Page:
Fearless by Eric Blehm
TCMS Book Review
I finished reading the book Fearless by Eric Blehm about two years ago, and I find I think of this story and its main character, Adam Brown, at least once a week. As men we like a challenge, and even more than that, we need to push ourselves to set and achieve goals. Going further, I believe men have a deep longing for authentic brotherhood. Through this story, I was able to grasp onto the importance of masculinity and a sense of belonging for men in our society. This story highlights the values of family, love, self-sacrifice, struggle, perseverance, and, most importantly, forgiveness.
The details in this book are laid out well and easy to follow as you get to know Adam and his family from his formative years, up through his eventual and almost impossible journey to the United States Navy. You get to see his battle with drug addiction and the mercy and support of his loving wife and family. As I read, I found myself cheering for this man and his family as he fought to become a Navy Seal Team Six Operator.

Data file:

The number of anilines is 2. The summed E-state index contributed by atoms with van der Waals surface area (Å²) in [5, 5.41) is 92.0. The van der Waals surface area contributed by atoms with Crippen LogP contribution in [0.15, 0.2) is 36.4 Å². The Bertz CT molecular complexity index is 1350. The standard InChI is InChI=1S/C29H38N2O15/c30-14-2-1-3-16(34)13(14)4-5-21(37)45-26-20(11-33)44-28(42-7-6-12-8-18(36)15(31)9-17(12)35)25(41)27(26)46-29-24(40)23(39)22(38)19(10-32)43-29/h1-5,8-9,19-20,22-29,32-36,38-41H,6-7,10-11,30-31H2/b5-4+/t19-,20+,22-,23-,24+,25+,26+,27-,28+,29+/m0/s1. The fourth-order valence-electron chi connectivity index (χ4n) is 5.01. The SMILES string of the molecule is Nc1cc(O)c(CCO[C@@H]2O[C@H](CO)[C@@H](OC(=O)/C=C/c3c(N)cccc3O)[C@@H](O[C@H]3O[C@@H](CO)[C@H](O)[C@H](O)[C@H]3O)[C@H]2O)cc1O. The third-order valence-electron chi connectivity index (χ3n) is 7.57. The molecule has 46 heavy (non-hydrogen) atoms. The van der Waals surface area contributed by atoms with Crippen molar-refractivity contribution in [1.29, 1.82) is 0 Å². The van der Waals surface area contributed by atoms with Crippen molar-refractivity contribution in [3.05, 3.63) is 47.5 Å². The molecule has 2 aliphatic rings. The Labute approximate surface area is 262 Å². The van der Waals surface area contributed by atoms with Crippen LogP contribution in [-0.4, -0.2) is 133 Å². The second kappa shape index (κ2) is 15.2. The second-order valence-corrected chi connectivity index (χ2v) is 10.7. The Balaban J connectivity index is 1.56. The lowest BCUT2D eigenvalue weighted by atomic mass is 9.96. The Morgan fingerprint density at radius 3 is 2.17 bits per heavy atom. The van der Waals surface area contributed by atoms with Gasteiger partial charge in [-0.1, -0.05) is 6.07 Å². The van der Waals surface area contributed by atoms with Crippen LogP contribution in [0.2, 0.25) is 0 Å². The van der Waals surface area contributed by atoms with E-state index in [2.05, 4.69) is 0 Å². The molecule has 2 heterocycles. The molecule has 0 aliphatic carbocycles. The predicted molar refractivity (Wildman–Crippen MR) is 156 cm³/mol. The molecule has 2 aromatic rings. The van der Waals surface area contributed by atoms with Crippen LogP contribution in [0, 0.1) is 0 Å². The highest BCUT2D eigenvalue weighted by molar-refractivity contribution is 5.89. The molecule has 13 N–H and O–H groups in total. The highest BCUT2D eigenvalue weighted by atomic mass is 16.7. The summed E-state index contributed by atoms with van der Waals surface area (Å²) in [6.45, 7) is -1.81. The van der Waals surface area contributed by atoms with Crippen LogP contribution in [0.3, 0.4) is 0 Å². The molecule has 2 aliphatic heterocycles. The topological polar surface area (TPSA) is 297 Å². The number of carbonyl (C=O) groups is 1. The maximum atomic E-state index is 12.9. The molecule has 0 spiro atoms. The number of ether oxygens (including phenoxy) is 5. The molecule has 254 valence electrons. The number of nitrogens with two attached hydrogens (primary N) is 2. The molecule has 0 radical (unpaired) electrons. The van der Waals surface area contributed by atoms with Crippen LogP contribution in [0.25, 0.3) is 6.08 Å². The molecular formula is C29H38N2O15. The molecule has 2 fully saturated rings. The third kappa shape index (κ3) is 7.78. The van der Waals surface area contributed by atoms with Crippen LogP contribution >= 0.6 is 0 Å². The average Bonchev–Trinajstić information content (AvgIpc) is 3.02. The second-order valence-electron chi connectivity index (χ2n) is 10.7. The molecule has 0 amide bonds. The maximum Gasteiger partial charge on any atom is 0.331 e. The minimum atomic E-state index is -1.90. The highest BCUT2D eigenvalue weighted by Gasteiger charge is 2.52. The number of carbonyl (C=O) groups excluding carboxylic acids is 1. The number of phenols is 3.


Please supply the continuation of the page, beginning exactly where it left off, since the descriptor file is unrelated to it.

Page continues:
If you like books that contain gritty determination and a never quit attitude, then you will enjoy this story. Personally, I have gained many things from the story of Adam Brown’s life, but most of all, I have gleaned the importance of fighting through struggles, accepting challenges without complaining, and readying yourself to lay down your life for your family at all times. This tale shows that it is possible to be a warrior while living a life of humble service.
There are so many uncommon things that Adam accomplished in his life. Even though I never met Adam, I feel like I know him based on the information given in this story. When you get toward the end of this book it will not come as a surprise that when Adam’s Seal team was in the middle of an extremely dangerous battle and the radio call went out for a treacherous maneuver, Adam spoke up and said, “I got it.” Those three words would be some of Adam’s last on this earth, but for me became a wake-up call to abandon fear and embrace courage. (Non-spoiler disclaimer –The summary on the back cover of this book reveals Adam’s death).
For me, it is two years later and Adam’s story continues to swirl through my head. I still think of getting a group of guys together to go to Hot Springs, Arkansas to pay our respects at Adam’s grave or to take a trail run in the woods like he used to do. Those seem like good ideas, but in a more practical sense, I think the best thing to do is live each day without fear and in service to my family. I strongly encourage men to read this book, as I have no doubt that it will change your life.
Written by friend and Council of Man member, Kent Keithly
Husband, fortunate father of four, and Catholic convert of 20 years.